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Here's a comparison between the stock 2.4KHz Murata and the INRAD #720 still installed in my FT-857. This is a 2.0KHz Collins 8 pole, which has slightly narrower band pass with slightly less steep skirts. The difference in response is subtle between the two but hopefully gives you some feel how a ceramic filter sounds compared to a mechanical Collins. The 2.3KHz Collins generally performs slightly better with close-in QRM due to the increased skirt slope but has a wider bandpass. There are reasons for each, mainly which side of RX or TX the performance is preferred. Narrowing your bandpass on TX helps range and this filter usually goes in the FT-817 to eek out every bit of QRP phone performance (which is marginal to be sure).

Antenna is a 44' doublet oriented east-west (broadside is very close to directly N-S) at about 25' AGL with an Icom AH-4 tuner at the feed point.


Test 1

The first 10 seconds are the stock CFIL, the next 14 seconds are the narrower mechanical and the final 10 are the stock again. This is with two S9+ signals on 20m with DNR DSP turned off.

Ceramic vs Mechanical IF filter (MP3)


Test 2

Next is a sweep across two strong local 40m stations, one S8 and the other S9+. Each sample is 35 seconds long, starting at -3KHz from their center and stepping 1KHz each 5 seconds. So they were rag chewing at 7.166.00MHz and I tuned from below, past and stopped above them. The listener will have to imagine the interference if you were trying to get a station within the 3KHz band. This is with DNR DSP turned on. You can hear that fixed IF filters are not a substitute for good IF DSP, but within +/-2KHz a strong station does change what is demodulated depended on the filter selected. I apologize that the bands were very quiet this morning so I don't have a good example.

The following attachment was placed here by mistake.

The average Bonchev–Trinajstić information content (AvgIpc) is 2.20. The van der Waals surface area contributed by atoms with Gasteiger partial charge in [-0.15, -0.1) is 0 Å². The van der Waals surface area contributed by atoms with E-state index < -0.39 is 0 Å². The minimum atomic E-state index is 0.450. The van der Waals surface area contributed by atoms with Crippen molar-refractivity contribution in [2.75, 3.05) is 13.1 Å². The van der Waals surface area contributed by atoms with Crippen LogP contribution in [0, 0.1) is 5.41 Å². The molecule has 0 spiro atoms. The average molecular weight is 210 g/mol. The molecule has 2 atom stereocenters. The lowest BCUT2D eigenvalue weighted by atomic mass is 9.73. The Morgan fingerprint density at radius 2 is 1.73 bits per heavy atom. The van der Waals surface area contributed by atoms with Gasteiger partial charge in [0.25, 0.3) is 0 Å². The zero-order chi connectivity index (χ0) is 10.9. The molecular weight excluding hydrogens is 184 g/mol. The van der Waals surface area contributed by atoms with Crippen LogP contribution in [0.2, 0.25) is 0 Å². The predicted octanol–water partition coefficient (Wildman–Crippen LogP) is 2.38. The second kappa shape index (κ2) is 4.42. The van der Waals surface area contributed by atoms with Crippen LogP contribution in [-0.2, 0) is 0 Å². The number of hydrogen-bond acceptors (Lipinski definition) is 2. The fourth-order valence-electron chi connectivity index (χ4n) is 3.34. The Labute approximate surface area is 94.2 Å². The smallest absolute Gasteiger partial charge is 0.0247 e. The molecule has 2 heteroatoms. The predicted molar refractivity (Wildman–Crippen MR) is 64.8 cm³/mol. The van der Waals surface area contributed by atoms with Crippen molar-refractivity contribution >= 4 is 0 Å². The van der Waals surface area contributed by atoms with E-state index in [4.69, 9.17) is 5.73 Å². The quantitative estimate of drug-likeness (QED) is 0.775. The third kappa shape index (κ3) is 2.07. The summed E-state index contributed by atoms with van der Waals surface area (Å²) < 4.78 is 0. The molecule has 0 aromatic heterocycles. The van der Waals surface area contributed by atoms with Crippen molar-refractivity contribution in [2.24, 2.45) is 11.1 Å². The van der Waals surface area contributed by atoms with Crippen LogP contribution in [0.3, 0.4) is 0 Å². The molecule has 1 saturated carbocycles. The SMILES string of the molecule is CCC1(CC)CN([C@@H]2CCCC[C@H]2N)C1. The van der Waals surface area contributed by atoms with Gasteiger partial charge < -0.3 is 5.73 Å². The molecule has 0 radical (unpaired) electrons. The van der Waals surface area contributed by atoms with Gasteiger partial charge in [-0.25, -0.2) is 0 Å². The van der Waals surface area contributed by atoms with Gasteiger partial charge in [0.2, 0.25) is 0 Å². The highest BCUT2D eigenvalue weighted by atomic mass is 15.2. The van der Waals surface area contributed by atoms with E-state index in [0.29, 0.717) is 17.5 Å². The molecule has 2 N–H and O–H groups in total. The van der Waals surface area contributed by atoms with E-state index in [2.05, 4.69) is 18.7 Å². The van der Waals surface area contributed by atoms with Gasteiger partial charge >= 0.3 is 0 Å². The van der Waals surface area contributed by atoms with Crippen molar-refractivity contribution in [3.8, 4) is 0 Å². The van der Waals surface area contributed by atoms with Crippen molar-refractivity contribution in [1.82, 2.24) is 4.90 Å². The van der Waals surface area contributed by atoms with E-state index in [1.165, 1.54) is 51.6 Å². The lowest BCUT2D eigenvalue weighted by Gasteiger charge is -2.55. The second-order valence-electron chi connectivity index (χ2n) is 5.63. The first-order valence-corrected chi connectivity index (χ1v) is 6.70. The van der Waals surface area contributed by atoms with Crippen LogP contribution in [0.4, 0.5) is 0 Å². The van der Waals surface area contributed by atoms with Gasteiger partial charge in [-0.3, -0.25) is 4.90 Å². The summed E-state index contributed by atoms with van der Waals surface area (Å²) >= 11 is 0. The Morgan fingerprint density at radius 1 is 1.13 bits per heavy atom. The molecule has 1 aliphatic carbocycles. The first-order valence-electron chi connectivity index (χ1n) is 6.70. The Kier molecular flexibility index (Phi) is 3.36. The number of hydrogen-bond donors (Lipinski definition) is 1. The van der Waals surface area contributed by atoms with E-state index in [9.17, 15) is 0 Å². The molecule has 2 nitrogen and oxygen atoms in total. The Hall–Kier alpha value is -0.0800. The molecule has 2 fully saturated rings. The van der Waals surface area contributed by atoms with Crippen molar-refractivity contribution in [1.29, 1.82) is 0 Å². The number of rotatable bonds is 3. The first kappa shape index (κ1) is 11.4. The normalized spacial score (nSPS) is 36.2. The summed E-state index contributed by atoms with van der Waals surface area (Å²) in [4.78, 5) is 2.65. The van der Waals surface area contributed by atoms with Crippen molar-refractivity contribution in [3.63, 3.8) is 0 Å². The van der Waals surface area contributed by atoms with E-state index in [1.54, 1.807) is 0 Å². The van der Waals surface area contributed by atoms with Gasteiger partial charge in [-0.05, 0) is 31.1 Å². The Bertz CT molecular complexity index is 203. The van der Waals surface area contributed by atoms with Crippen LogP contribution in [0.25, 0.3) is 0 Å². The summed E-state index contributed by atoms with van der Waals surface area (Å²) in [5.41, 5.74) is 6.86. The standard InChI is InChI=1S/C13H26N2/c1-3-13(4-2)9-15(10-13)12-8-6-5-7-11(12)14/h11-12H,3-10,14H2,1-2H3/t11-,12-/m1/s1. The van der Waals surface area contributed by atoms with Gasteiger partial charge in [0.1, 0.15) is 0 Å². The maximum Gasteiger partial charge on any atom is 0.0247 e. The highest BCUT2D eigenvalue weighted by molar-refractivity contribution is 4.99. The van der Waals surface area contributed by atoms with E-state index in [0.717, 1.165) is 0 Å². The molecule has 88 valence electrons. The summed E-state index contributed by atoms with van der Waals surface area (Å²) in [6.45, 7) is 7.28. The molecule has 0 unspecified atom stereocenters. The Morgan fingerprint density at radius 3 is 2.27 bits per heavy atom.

T+0s @ 7.163 (-3KHz)
T+5s @ 7.164 (-2KHz)
T+10s @ 7.165 (-1KHz)
T+15s @ 7.166
T+20s @ 7.167 (+1KHz)
T+25s @ 7.168 (+2 KHz)
T+30s @ 7.169 (+3KHz)
T+35s audio ends

Stock Yaesu Murata Sweep (MP3)

Optional Collins INRAD Sweep (MP3)
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Last edited by DaveInDenver; 03-08-2014 at 10:19 AM.
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Old 03-08-2014, 09:58 AM
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A basic history of mechanical filters. It seems odd, but when we say mechanical we really mean mechanical in that there is a transducer that vibrates, a little like a microphone or speaker but at higher frequencies than audio. The same equations drive the characteristics as with purely electrical filters, physics is cool that way. Just like electric voltage and current are analogous to water pressure and flow, so are nickel and iron similarly bound by RF phenomenon as ceramic and copper.

http://www.wa3key.com/filters.html

http://en.wikipedia.org/wiki/Mechanical_filter
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Old 03-08-2014, 10:13 AM
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To the question of whether it's worth it or not. I prefer the response curve of mechanical filters a little more when communication is the point. They sound a bit more harsh to my ear but the audio in the bandpass is clearer to me. Ceramic filters are smoother and tend to upset worse. I compare a ceramic filter to a vinyl turntable and mechanical filters to CDs. It's odd because I MUCH prefer to listen to vinyl... :-) But HF to me is about contacts, so rag chews are best done via FM.
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Old 04-11-2014, 11:26 AM
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Still got it? I'll Be up in that neck of the woods on Sat. I could pick up the filter and fiberglass pole.